Researcher Offers Unofficial Fix For Word Bug - InformationWeek

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5/23/2006
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Researcher Offers Unofficial Fix For Word Bug

The unsanctioned script modifies the Windows registry so that Word runs in a restricted mode, making it immune to the current crop of exploits.

Microsoft on Monday posted a security advisory detailing the Word zero-day vulnerability and offered several workarounds for companies and consumers to deflect attacks.

In the meantime, a security researcher has released an unsanctioned script that modifies the Windows registry so that Word runs in a restricted mode, and so is immune to the current crop of exploits.

The release of the security advisory -- titled "Vulnerability in Word Could Allow Remote Code Execution," is typical of Microsoft when it considers a bug significant. The stop-gap workarounds included in advisories are designed to help users defend systems from attack until the Redmond, Wash.-based developer offers an official patch.

Microsoft's security team has already promised to put a patch in place no later than the next-scheduled update, June 13.

Some users don't want to wait that long. Matthew Murray, a security researcher who last made news when he publicly complained about Microsoft's lack of interest in an unpatched IE bug he'd discovered, has posted a script that modifies the registry.

"By using the 'Basic User' SRP [Software Restriction Policies], users can launch Microsoft Word without the ability to write to certain registry and file system locations that the in-the-wild malware requires access to," wrote Murray on his SecuriTeam blog.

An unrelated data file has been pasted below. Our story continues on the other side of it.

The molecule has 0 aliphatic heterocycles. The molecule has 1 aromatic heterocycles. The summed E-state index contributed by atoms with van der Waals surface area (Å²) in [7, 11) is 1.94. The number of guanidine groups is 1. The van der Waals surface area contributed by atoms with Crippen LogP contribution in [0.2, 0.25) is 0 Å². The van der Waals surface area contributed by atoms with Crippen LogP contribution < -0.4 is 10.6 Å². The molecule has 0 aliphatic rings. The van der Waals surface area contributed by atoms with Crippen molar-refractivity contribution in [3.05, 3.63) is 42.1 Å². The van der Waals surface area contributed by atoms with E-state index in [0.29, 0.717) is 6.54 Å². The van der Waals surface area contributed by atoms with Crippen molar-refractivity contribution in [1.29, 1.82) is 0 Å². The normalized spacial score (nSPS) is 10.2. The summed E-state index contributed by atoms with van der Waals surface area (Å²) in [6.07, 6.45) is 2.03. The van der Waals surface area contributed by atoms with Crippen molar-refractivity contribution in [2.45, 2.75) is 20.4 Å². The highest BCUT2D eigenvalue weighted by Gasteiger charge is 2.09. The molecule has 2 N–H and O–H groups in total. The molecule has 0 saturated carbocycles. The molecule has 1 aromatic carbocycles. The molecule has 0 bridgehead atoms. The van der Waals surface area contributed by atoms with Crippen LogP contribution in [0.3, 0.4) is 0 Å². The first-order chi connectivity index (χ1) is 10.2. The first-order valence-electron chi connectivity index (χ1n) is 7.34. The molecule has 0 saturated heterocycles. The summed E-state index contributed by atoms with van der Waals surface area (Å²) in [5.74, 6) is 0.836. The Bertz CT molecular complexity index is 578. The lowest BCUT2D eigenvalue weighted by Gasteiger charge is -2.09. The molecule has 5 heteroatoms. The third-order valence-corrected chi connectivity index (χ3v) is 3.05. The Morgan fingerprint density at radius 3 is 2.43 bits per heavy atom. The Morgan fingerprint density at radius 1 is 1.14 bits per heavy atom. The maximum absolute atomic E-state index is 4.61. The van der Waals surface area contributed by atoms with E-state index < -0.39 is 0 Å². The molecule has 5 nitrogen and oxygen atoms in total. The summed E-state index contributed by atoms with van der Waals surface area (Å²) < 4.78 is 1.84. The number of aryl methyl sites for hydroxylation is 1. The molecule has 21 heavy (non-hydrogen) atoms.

The exploits currently attacking a limited number of targets require that Word be running under an administrator account; unfortunately, many Windows users, including most of those outside large corporations, run Word that way.

"The effectiveness of this registry fix is entirely based on known characteristics of the payload, rather than the exploit itself. As such, it is possible that future variants of the in-the-wild exploits (which target the same underlying vulnerability) will eliminate the dependence on administrative privileges and thus, reduce the effectiveness of this workaround," Murray added as a disclaimer.

His registry script -- which can be downloaded from here -- takes a tack similar to, but not identical, as the workarounds outlined in Microsoft's advisory, a company spokesman said Tuesday.

In the advisory, Microsoft included instructions on launching Word in "Safe Mode," a restricted version of the word processor that prevents vulnerable code from running but also drops some program features, including AutoCorrect and custom toolbars. (For a full list of Safe Mode's limitations, see this page on the Office Web site.)

Microsoft's enterprise workaround, which relies on group policy settings, also blocks a possible attack vector via the Outlook e-mail client, a tactic Murray's script doesn't address.

As it has in the past, Microsoft urged users to steer clear of Murray's fix, or any other unofficial patch.

"While Microsoft can appreciate the steps these vendors and independent security researchers are taking to provide our customers with mitigations, as a best practice, customers should obtain security updates and guidance from the original software vendor," the company's spokesman said.

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